June 13, 2008 / 2:07 PM / 11 years ago

South African court bans AIDS vitamin trials

CAPE TOWN (Reuters) - A South African court on Friday issued an order banning unauthorised clinical trials of vitamin therapies for AIDS conducted by a team including a former adviser to President Thabo Mbeki.

The Cape High Court ruled against German physician Matthias Rath and U.S. doctor David Rasnick, a former member of Mbeki’s AIDS advisory council, in response to a case brought by the lobby group Treatment Action Campaign (TAC) and the South African Medical Association (SAMA).

The two bodies accused Rath of conducting illegal clinical trials among poor blacks and profiteering by selling and distributing unregistered vitamin treatments among poor communities.

“It is declared that the clinical trials conducted in South Africa ... are unlawful,” Cape High Court Judge Dumisani Zondi said in his ruling.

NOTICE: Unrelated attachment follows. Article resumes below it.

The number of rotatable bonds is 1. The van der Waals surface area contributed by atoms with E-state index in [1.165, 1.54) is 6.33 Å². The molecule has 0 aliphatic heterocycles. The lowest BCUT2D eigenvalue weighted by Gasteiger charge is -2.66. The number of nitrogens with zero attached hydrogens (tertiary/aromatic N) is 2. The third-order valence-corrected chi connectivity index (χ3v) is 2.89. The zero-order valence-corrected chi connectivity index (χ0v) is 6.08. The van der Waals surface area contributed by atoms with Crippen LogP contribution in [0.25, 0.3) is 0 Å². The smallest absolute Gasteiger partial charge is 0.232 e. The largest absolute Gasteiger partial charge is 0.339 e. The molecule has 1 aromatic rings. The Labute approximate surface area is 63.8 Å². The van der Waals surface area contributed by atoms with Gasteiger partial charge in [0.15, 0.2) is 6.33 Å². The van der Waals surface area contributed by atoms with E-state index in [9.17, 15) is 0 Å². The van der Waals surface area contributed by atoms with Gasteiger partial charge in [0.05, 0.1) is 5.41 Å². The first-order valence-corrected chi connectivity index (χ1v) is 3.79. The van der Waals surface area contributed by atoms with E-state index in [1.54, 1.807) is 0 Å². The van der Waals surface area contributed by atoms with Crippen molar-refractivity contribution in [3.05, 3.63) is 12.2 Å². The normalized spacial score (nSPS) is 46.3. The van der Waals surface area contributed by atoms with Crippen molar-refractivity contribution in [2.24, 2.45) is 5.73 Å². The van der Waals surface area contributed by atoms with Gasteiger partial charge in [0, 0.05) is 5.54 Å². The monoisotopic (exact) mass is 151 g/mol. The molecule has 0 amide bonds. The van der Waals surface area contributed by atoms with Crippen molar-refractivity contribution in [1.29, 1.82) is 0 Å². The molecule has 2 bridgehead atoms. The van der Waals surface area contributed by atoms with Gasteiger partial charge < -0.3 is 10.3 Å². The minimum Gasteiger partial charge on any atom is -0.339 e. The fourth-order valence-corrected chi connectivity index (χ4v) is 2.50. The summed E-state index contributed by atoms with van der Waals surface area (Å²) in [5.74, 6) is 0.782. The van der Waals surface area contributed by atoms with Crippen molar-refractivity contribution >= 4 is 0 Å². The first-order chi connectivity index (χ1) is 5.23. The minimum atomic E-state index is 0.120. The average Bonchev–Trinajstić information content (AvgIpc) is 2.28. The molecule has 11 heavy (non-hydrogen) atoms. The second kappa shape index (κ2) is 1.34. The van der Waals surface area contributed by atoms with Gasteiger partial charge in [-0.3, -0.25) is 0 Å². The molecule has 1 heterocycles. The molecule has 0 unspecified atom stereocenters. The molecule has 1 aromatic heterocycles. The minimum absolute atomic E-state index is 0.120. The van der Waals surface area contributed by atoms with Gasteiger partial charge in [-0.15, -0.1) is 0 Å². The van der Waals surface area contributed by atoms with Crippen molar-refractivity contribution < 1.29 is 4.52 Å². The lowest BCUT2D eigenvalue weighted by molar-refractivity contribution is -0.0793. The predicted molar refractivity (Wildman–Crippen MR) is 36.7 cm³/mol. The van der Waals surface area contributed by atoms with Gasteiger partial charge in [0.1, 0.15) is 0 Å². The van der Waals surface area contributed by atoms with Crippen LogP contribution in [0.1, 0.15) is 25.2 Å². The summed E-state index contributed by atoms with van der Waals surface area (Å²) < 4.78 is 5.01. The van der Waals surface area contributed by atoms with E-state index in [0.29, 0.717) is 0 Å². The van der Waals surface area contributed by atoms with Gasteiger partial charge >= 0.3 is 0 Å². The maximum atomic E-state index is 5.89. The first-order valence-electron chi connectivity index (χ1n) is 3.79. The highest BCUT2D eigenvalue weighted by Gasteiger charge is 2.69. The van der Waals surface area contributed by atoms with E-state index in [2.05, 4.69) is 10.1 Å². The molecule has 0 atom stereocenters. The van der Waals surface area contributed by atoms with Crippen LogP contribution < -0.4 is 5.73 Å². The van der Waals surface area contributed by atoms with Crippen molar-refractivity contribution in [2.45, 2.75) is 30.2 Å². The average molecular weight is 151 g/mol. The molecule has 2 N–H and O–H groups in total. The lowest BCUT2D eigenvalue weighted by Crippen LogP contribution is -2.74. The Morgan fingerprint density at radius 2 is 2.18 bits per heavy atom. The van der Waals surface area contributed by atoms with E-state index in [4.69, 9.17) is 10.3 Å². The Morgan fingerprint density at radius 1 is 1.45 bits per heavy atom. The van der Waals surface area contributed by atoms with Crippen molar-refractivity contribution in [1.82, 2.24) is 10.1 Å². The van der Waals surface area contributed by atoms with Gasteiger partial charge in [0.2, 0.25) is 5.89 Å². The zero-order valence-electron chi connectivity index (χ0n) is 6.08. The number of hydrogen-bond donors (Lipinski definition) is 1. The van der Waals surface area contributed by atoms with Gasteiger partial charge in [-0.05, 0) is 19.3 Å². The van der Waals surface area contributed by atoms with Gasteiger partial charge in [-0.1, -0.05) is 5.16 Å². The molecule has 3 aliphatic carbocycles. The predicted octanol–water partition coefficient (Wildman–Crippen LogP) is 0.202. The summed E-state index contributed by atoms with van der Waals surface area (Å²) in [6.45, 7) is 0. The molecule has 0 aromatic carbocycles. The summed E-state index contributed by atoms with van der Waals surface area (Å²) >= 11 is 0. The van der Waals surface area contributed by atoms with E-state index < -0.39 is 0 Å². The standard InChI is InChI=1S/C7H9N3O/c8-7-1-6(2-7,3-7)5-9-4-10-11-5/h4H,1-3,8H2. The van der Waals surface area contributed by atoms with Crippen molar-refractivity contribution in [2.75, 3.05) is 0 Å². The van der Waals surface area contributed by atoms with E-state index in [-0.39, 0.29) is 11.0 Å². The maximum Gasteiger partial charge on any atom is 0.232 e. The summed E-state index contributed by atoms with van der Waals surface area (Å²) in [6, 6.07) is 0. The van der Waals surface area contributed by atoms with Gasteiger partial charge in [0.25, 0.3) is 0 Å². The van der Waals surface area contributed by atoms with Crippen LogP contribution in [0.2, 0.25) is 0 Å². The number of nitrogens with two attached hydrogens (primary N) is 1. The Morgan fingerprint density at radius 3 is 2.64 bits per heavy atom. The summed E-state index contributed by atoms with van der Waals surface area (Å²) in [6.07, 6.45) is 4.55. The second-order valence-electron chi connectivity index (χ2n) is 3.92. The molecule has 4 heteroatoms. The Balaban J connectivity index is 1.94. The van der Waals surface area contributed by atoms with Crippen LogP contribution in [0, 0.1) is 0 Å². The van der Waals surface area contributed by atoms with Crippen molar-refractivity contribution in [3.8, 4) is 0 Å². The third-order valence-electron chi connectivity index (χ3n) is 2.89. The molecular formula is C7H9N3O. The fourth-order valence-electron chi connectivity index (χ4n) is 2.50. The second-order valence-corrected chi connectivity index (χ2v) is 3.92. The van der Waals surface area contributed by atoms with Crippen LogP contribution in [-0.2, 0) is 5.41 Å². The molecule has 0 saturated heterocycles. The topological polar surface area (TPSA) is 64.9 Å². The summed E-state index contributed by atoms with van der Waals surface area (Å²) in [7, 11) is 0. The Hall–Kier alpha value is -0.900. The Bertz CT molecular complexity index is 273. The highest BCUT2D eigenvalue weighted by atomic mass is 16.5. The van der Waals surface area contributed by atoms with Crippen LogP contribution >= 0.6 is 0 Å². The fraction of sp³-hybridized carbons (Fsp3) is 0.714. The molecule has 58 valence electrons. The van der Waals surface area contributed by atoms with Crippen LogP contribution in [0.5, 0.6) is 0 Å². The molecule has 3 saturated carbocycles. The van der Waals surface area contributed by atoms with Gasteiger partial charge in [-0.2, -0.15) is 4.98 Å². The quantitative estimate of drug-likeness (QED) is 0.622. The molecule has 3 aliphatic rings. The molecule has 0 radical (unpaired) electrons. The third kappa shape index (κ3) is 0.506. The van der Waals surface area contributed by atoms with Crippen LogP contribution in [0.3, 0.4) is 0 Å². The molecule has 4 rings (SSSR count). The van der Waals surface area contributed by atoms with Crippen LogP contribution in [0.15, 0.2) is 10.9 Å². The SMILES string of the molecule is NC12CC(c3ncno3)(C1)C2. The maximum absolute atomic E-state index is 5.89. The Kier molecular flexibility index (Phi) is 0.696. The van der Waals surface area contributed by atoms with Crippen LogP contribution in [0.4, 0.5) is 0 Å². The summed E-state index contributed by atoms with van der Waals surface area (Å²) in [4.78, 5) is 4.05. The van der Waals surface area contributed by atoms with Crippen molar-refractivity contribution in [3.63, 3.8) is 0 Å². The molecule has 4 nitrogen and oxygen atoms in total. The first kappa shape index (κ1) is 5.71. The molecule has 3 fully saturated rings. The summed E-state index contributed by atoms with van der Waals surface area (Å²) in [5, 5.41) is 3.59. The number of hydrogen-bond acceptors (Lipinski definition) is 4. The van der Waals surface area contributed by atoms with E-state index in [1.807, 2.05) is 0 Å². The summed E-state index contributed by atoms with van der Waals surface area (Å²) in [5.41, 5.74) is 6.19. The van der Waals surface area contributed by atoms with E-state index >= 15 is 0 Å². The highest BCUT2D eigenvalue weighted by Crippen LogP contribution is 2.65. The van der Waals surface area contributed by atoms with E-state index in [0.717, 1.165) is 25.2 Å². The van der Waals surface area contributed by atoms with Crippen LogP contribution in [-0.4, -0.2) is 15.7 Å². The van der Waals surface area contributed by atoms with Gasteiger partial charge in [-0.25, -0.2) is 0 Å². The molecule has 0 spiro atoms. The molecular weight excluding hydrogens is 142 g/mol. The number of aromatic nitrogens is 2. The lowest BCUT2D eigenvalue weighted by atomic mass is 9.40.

South Africa has one of the world’s highest incidences of HIV, with an estimated 500,000 people infected each year. About 1,000 die every day from AIDS-related illnesses.

Rath and his Rath Foundation promote vitamin pills and micronutrients, mainly minerals such as iron or iodine, that they say can reverse the course of HIV/AIDS.

Critics say Rath’s work has led to unnecessary deaths when HIV-positive people stopped using life-saving anti-retroviral drugs.

In court papers, TAC and SAMA accused the South African government of not doing enough to stop Rath and failing in its constitutional and statutory duty of care to the public.

Health Minister Manto Tshabalala-Msimang, who has herself courted controversy by advocating garlic and beetroot instead of anti-retroviral drugs, denied the allegations.

Tshabalala-Msimang and a senior Health Ministry official argued before the court that Rath’s products were not really medicines but foodstuffs that were outside the Medicines Control Council’s regulatory scope.

The court said on Friday that Rath and Rasnick, two of 12 people mentioned in the suit, would be prohibited from conducting unlawful clinical trials in South Africa or from publishing advertisements for their products.

Reporting by Wendell Roelf; editing by Andrew Dobbie

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